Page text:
How are we to conceive of acts that suddenly expose the injustice of the prevailing order? These acts challenge long-standing hidden or silently tolerated injustices, but as they are unsupported by existing ethical rules they pose a drastic challenge to dominant norms. In Excessive Subjectivity, Dominik Finkelde rereads the tradition of German idealism and finds in it the potential for transformative acts that are capable of revolutionizing the social order.
Finkelde's discussion of the meaning and structure of the ethical act meticulously engages thinkers typically treated as opposed-Kant, Hegel, and Lacan-to develop the concept of excessive subjectivity, which is characterized by nonconformist acts that reshape the contours of ethical life. For Kant, the subject is defined by the ethical acts she performs. Hegel interprets Kant's categorical imperative as the ability of an individual's conscience to exceed the existing state of affairs. Lacan emphasizes the transgressive force of unconscious desire on the ethical agent. Through these thinkers Finkelde develops a radical ethics for contemporary times. Integrating perspectives from both analytical and continental philosophy, Excessive Subjectivity is a distinctive contribution to our understanding of the ethical subject.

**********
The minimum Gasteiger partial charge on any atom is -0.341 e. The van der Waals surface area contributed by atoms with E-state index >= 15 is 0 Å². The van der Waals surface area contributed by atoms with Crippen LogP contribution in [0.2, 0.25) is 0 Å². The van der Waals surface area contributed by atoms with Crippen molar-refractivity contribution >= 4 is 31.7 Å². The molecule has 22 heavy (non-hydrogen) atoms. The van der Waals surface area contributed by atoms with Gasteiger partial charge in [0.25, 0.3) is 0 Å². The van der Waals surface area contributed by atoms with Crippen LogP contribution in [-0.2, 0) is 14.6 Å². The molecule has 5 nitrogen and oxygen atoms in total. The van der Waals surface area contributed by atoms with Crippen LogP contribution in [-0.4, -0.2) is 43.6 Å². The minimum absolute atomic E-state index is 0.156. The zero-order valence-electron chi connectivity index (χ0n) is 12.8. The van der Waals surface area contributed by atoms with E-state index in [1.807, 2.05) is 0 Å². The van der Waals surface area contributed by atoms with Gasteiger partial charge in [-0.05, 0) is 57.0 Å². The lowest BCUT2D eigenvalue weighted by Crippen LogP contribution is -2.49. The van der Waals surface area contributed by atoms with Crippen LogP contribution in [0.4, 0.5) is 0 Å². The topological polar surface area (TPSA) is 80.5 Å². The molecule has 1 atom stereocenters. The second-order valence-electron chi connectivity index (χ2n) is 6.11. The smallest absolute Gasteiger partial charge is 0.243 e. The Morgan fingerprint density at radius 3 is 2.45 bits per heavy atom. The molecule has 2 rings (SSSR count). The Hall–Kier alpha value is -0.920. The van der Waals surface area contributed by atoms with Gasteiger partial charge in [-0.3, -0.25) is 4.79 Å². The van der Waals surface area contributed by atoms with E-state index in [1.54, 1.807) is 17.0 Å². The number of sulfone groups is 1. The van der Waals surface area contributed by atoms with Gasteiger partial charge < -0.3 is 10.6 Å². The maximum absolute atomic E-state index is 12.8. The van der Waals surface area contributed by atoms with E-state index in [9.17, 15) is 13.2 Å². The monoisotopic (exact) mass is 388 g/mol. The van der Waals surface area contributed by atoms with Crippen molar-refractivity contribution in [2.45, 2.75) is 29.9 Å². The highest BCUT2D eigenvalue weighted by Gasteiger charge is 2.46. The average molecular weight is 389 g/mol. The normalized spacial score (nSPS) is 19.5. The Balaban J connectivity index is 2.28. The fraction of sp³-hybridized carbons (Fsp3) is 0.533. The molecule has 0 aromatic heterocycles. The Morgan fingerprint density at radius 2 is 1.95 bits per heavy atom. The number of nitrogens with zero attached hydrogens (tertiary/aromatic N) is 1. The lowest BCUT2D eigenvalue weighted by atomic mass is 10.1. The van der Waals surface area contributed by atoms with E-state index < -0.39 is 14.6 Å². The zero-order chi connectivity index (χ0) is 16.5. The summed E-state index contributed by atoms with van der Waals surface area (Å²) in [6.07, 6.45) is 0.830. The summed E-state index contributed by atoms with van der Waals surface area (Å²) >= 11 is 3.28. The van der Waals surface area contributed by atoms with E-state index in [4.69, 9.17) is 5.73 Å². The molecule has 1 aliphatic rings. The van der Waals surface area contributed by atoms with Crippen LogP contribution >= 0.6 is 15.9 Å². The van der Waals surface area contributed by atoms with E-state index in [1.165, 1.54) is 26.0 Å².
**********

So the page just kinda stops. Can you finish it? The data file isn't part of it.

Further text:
List of Abbreviations
Introduction: On the Necessity of the Deed
1. Excessive Subjectivity and the Paradox of Autonomy as Its Prerequisite
2. Kant: The Split Subject of Ethical Agency
3. Hegel: The Split Ethical Life and the Subject
4. Lacan: Subjectivity and the Autonominal Force of Lawgiving